Tuesday, July 27, 2010

The one-two PUNCH: Loyalty Best Practices for Small Businesses

Good morning all! I came across this press release this morning and think it has some GREAT tips for keeping customers loyal. Many successful companies have great loyalty programs that keep people coming back for more. Read these tips and think of how you can incorporate them into your everyday business practices! 

"The first punch is to deliver a 'jab,' which is a philosophical transformation in the way loyalty-leaders treat customers. Each loyalty-leader treats their customers like they're made of gold--meaning there is a deep level of respect and courtesy given to customers at every touch point. Having a friendly and polite staff is numero uno. The second punch is a 'straight punch,' which is delivering the proper marketing message and seamless technology to loyalty members. This allows you to identify customers, track spending, motivate behavior, reward performance, and measure results."
Brooks explains that once small businesses are able to effectively combine the one-two punch, they'll be on their way to delivering a "knockout" program.
He also offers the following five loyalty best practices that every business owner should include in their loyalty strategy:
1. Do unto others.
Yes, it's the loyalty program golden rule. Give customers a reason to be loyal, because if you don't, your competition will.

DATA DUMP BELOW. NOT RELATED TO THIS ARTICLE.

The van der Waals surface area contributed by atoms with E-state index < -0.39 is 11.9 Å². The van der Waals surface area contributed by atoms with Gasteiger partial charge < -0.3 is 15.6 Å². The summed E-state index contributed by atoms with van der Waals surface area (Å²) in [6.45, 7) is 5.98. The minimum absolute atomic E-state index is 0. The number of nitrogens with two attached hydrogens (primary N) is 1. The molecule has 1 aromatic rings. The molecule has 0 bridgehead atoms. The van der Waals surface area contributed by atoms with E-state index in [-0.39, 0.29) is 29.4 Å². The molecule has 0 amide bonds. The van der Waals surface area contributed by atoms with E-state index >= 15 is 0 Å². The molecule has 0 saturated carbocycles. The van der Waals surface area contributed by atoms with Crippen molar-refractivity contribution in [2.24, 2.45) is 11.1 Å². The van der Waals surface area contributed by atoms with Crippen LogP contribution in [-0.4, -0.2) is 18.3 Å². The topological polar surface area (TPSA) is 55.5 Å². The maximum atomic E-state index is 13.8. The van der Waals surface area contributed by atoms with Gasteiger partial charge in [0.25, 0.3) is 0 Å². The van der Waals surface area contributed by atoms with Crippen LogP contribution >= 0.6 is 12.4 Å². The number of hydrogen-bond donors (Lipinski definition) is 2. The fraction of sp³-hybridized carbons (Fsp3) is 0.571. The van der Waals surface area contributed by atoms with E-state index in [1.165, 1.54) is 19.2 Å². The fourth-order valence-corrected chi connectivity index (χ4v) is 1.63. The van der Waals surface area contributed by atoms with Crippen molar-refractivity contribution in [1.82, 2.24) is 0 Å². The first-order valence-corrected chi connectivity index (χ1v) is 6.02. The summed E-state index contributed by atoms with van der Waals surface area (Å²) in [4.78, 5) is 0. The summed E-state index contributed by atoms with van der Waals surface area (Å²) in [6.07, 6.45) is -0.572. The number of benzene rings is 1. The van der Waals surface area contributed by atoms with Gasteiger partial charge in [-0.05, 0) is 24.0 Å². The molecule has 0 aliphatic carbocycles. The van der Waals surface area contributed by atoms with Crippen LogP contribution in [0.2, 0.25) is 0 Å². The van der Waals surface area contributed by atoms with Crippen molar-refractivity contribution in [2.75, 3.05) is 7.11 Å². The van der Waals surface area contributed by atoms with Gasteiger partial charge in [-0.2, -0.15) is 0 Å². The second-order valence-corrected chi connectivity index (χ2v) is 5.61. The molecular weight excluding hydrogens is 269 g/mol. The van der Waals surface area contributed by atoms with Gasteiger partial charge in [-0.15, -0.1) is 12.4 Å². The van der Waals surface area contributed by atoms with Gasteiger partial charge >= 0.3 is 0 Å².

2. Clearly disclose all program benefits and rules (including potential restrictions).
Remember to put all rules out in the open. Dedicate space on the company website, or have printed material available that is easily accessible to website members. Keep your customers well informed.
3. Offer attractive redemption options.
The goal should be to motivate customer behavior. To do so, offer redemption benefits that are relevant and very attractive to your member base--not par for the course.
4. Communicate with customers.
When the customer enrolls in your business' program, ask them to opt-in to your newsletter or promotional e-mail updates. If e-mail is not an option, try communicating through receipt messaging, statement inserts, or other potential touch points such as social networking. You'll see that communicating stimulates activity.
5. Empower employees.
Train your employees to fully embrace the loyalty program as they hold the keys to the loyalty kingdom. Your loyalty members will buy-in if they see your employees have bought-in."

Roger Brooks, loyalty strategist and author of The Power of Loyalty: 10 Essential Steps to Build a Successful Customer Loyalty Strategy

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